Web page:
Anasthasia Shilov

From his home in East Lyme, Connecticut — a state that has been faithfully blue for three decades — Conrad French ’23 has been making a lot of calls. For upwards of 10 hours each day, he’s trying to sway voters in Gaston County, North Carolina, a solidly Republican stronghold — known for its cotton mills and bog turtles — where Trump held a rally just last week. Nick Jacobson ’24, a field intern for Eugene DePasquale’s campaign in Pennsylvania’s hotly contested 10th Congressional District, shares his screen with scores of volunteers. Some of the faces he sees in gallery view are offering up their lunch hours to send texts to voters, and others are giving entire days.

Crossing a few state lines, Candice Mulinda ’24 is working on Amy McGrath’s campaign in Kentucky, while Nick McGowan ’24 also relocated this fall to reel in votes for Democratic Party candidates in three pivotal counties in north-central Iowa.

All told, these students, who were considering taking a leave of absence even before the pandemic hit, have called and texted thousands upon thousands of voters, developed policy and communications strategies and hosted countless virtual training sessions and Zoom socials for volunteers.

The News reached out to students active in a range of political groups on campus, but were not able to identify any undergraduates working on Republican campaigns this fall.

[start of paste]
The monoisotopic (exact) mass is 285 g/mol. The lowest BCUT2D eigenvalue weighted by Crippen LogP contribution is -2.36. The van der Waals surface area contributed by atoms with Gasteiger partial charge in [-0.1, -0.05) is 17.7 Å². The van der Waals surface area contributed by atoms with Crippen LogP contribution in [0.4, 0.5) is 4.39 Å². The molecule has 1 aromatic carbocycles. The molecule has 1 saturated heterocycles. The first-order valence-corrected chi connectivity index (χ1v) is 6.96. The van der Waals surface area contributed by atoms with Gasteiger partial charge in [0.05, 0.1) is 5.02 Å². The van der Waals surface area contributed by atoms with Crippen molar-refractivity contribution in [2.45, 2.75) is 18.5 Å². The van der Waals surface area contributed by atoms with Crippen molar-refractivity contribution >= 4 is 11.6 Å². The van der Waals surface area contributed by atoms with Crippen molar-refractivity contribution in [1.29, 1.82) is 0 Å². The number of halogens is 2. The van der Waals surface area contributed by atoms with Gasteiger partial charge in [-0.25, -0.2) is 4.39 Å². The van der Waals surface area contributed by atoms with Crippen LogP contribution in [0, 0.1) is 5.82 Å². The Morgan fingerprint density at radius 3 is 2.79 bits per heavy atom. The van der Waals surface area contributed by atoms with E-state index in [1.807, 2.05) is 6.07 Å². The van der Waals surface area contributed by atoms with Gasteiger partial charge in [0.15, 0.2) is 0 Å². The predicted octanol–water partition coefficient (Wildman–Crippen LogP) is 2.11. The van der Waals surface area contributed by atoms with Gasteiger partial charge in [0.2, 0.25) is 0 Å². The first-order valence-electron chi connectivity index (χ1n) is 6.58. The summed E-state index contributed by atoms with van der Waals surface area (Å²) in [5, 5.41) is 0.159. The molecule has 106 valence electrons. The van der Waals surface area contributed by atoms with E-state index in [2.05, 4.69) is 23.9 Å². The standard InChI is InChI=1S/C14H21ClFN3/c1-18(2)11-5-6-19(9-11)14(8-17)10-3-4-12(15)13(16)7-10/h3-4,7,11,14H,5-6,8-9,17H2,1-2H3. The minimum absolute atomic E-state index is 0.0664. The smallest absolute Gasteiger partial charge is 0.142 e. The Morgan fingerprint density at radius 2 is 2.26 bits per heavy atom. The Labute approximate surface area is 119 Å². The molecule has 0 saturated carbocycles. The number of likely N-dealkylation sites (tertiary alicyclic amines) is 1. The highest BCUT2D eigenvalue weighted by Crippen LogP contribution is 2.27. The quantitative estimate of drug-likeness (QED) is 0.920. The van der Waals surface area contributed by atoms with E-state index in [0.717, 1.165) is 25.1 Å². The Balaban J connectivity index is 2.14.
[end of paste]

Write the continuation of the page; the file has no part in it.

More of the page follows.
When Jacobson articulates why he’s willing to trade Zoom classes for Zoom training sessions, his explanation comes without pause. Politics seem to run in his family’s bloodlines — he said that his uncle also took time off college to work on a presidential campaign — but observing the opioid crisis and racial violence play out in his hometown over the past four years made the decision all the more intuitive.

“I have been increasingly disturbed by the failure of politicians in Washington to meet the needs of people in central Pennsylvania,” Jacobson said. “It seemed right to take time to do something that is on my mind every day.”

Many of his peers — geographically adrift, but politically anchored — spoke to the country’s existential unease (on the subject of Tuesday, grade school dicta against hyperboles and absolutes have been cast out the window). Some, like Jacobson, have been canvassing since middle school. Others, like Timothy Han ’23, who is working for Biden’s presidential campaign and Jennifer Wexton’s congressional campaign in northern Virginia, have dived headfirst into this campaign cycle without having any intention of entering the political arena in the long term. 

French, who is working for several campaigns through the North Carolina Democratic Party, didn’t mince words.

“There’s no question that this is the most important election of my lifetime. What this country looks like — the way it’s governed — is at stake,” he said.

Yale College Democrats President Molly Shapiro ’21 is taking classes but still clocking countless hours to ramp up voter turnout on Yale’s campus and support Dems members scattered across battleground states. She’s buoyed by a strong sense that this semester is not just “academic,” so she’s willing to phonebank and register voters even if it means finishing an assignment later.

Emmett Shell ’23, like Mulinda, is working as a field organizer for McGrath, the Democratic challenger to Senate Majority Leader Mitch McConnell. He chose the Kentucky race not only because of his enthusiasm for McGrath’s track record and platform but also out of an intense dislike of the incumbent.